Artificial intelligence that can monitor roadway conditions, urban services that can function seamlessly in smart cities, and high-altitude balloons that can create real-time imagery are among the projects being developed by the newest startups at URBAN-X.

There are nine companies participating in Cohort 03, which is what URBAN-X calls the third round of participants chosen to work with MINI’s engineers. The startups have spent five months designing products and services that are human-centric and that use technologies such as machine vision, artificial intelligence, data-training and advanced manufacturing.

The goal of URBAN-X is to act as a tech accelerator to work with companies addressing societal challenges and to make cities more efficient, functional, and liveable. MINI, which is part of the BMW Group, founded URBAN-X in 2016 to create more ideas for urban living and to focus on engineering the city as a service.

SEE: IT leader’s guide to the rise of smart cities, volume 2 (Tech Pro Research download)

The first round of startups was introduced in 2016 and presented their ideas at a special BMW event in Santa Monica. The second round of startups was introduced last year, at URBAN-X’s new headquarters in Brooklyn, NY.

There’s a need for innovation in cities because of the population growth in urban areas. As of July 2014, 54% of the world’s population lives in cities, up from 34% in 1960. The World Health Organization predicts that by 2050, 75% of the people on the planet will be urban dwellers. Because of this urban population explosion, there’s a greater need to minimize automobile traffic and find ways to reduce global emissions.

“MINI is focused on the significance of the city as a whole, aiming to understand not just what’s most relevant to people’s lives today, but what will matter to them in the future,” said Esther Bahne, head of MINI brand strategy and business innovation. “Having our team work so closely and intensely with the startups at URBAN-X allows us to help take them to the next level while continuously widening our own focus.”

Each startup that participates in an URBAN-X cohort receives $100,000 in initial investment from the program, and five months of assistance in design and engineering resources from MINI. URBAN-X works with startups to learn about everything from customer discovery to fundraising.

“Each of the teams has made dramatic progress in developing and delivering solutions that will improve city living. We look forward to working with them closely as they grow their teams and serve their customers,” said URBAN-X Managing Director Micah Kotch.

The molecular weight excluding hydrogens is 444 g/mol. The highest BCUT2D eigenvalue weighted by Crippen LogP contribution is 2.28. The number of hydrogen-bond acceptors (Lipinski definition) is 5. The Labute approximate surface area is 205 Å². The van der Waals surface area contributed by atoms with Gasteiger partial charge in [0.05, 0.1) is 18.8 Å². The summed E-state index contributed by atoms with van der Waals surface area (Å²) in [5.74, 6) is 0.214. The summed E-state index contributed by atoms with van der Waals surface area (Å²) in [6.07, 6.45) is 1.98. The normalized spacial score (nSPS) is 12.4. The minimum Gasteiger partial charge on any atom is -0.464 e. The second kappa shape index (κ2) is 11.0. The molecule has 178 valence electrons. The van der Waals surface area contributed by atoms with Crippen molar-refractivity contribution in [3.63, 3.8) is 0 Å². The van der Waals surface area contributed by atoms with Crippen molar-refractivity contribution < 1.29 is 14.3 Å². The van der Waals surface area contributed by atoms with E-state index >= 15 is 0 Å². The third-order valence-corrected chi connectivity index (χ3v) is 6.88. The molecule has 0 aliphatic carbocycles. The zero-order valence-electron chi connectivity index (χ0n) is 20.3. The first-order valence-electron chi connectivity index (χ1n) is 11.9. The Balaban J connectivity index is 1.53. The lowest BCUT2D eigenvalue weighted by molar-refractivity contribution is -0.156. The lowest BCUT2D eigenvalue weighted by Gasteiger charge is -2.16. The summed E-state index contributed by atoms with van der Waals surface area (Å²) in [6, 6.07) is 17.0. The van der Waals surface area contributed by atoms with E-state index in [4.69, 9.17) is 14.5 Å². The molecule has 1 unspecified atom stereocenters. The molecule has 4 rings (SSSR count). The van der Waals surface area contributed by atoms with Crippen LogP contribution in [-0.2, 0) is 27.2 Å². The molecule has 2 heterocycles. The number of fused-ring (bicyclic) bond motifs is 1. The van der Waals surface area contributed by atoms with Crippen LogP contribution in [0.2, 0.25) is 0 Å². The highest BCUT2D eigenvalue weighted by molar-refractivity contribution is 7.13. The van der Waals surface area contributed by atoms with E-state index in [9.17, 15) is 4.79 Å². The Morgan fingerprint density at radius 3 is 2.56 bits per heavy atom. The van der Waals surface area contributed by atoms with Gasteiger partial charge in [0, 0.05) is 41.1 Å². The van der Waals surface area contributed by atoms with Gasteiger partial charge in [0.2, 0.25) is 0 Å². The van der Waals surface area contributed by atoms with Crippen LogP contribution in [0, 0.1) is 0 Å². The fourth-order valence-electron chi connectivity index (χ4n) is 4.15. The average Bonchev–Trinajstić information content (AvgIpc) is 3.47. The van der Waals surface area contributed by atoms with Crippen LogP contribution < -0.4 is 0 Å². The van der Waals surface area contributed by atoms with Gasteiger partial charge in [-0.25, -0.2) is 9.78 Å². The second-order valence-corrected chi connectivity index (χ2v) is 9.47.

The startups of cohort 03 include:

Blueprint Power

Blueprint Power connects buildings to energy markets. The company is convening a large portfolio of buildings across cities that produce excess energy from onsite energy assets. Blueprint Power uses machine learning to decide where and when to sell this excess energy, as well as to recommend upgrades to buildings that want to generate more.


Lunewave is developing a sensor system for fully autonomous vehicles and it has written agreements from several automotive companies for beta product to be released this year. The team is actively negotiating with additional key players across OEMs, Tier 1 suppliers and ride hail companies within the AV ecosystem.


RoadBotics monitors and manages roadways through AI technology that identifies and rates road features and conditions, including cracks, potholes, signage, vegetation, debris and other characteristics. RoadBotics currently assesses roadways in more than 20 cities, towns and counties across eight states and two countries.


Qucit has created a platform based on a proprietary machine learning algorithm that works with thousands of data sources to understand how to make cities better. The software can optimize bike share rebalancing while also analyzing people’s emotions to give real estate developers and city planners the necessary information to create happier spaces. It is currently used by 15 customers in nine cities and five countries, including Keolis, Transdev, Egis, and Smoove.


Swiftera is using high-altitude balloons to produce high-resolution live maps. In December, the company conducted test flights in Philadelphia and Scranton, PA, Greensboro, NC and Zaragoza, Spain. The real-time maps provide a data source for gathering insights about dynamic environments such as cities for urban planners, construction companies, real estate developers, and anyone who needs location data.


Upshift intends to make accessing a car easier than owning one for people who live in cities but don’t drive every day. Currently operating in San Francisco, Upshift delivers a new, clean Prius to members’ doorsteps, with a full tank of gas and valet parking and refueling at the end of each trip. Upshift recently launched pre-paid and subscription plans.

Versatile Natures

Versatile Natures’ AI and IoT platform supports construction managers with real-time, actionable insights and predictions on status and safety. The company expects to scale to over 30 construction sites in 2018. The company is also partnering with Autodesk on the new BIM306 platform.

Good Goods

Good Goods is changing retail for shared urban spaces. It launched a prototype store in the fall of 2017 in New York City as a space-as-a-service model for brands. Coupled with shared retail space, Good Goods also launched its beta technology platform for brands to gather insights and feed usage data to property owners.

Hosta Labs

Hosta Labs is developing 3D models created from regular pictures for design and renovation. The company will start a private pilot in the first quarter of 2018 with potential customers and plans to expand its channel partnerships.

The public launch of the next cohort program is May 10, 2018.

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